Protesters turn Lawrence Summers' economy lunch into Jerry Springer show

The director of the National Economic Council, Lawrence Summers, cautiously predicted good things for the economy in the long term today. This was before protesters rushed the stage calling him a "toxic mess."

All that was missing were the mullets...

It had the trappings of a Jerry Springer show. First you had the moderator asking the guest a question. Then you had an opposing party rush the stage screaming. Then you had security people separate the two.

It's just that you wouldn't have expected this at a luncheon meeting of the Economic Club of Washington, D.C., with Lawrence Summers, President Obama's director of the National Economic Council.

No, the Economic Club didn't change its format in hopes of higher ratings or anything. It was unexpected. Protesters showed up and attempted to ruin the event.

Good news

Summers was the Club's guest today and before the melee broke out, he spoke of good news for the economy telling the crowd that the economic "free-fall" could be ending.

"There has been a substantial anecdotal flow over the last six to eight weeks of things that felt a little bit better," he said. "The sense of a ball falling off a table, which is what the economy has felt like since the middle of last fall ... we can be reasonably confident that that is going to end within the next few months and we will no longer have that sense of a free-fall."


Maybe the free-fall is over, but that doesn't mean the parachute has opened and were gliding to safety. It's still going to take some time before all is clear.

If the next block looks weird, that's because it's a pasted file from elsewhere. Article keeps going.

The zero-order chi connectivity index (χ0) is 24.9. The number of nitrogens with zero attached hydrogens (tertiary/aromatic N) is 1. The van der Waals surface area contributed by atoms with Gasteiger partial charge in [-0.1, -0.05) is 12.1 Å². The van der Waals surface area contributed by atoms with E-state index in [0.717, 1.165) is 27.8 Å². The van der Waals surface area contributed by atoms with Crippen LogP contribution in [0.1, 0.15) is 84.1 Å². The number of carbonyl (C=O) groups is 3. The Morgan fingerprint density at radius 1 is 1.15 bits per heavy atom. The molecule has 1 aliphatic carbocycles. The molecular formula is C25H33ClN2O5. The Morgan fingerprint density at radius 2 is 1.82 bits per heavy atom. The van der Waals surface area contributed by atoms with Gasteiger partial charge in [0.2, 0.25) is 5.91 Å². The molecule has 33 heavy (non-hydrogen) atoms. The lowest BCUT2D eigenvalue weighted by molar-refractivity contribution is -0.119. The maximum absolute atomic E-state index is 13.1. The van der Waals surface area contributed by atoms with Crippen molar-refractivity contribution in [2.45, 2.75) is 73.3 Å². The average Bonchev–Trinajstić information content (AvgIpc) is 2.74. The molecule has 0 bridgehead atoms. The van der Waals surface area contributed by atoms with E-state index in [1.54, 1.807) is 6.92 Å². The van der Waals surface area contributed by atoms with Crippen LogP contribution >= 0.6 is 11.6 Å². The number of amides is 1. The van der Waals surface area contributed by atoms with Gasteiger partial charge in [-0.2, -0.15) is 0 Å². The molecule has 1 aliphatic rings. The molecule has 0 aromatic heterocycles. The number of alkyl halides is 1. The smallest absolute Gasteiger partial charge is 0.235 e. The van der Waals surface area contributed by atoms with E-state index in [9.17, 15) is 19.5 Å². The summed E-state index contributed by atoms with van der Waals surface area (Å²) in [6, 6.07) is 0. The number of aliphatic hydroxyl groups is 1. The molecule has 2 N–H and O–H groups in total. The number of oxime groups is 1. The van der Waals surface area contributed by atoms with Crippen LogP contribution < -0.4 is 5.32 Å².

"You have to see that there are still substantial downdrafts in our economy, that economies don't go from losing 600,000 jobs a month to a terribly happy path overnight," Summers warned.

Durn media

When will the dismal unemployment numbers turn around? He wouldn't go there. The problem was that the media chose to attend the event.

"I think there are seven cameras there, which means there are seven too many for me to provide a number at which it might be likely to peak," he joked.


And the opposing point of view?

They weren't quite as articulate as the former Harvard president. They spoke yelled in more general terms.  ( see video below )

Like: "Larry Summers is part of the problem!" And: "He's a toxic mess!" In addition to: "You should resign!"

The protesters did have an advantage in that they brought a visual -- a pink bedspread scrawled with the words, "We want our $$$$ back!"

They were escorted out of the building after standing on stage for about a minute. No chairs were thrown.


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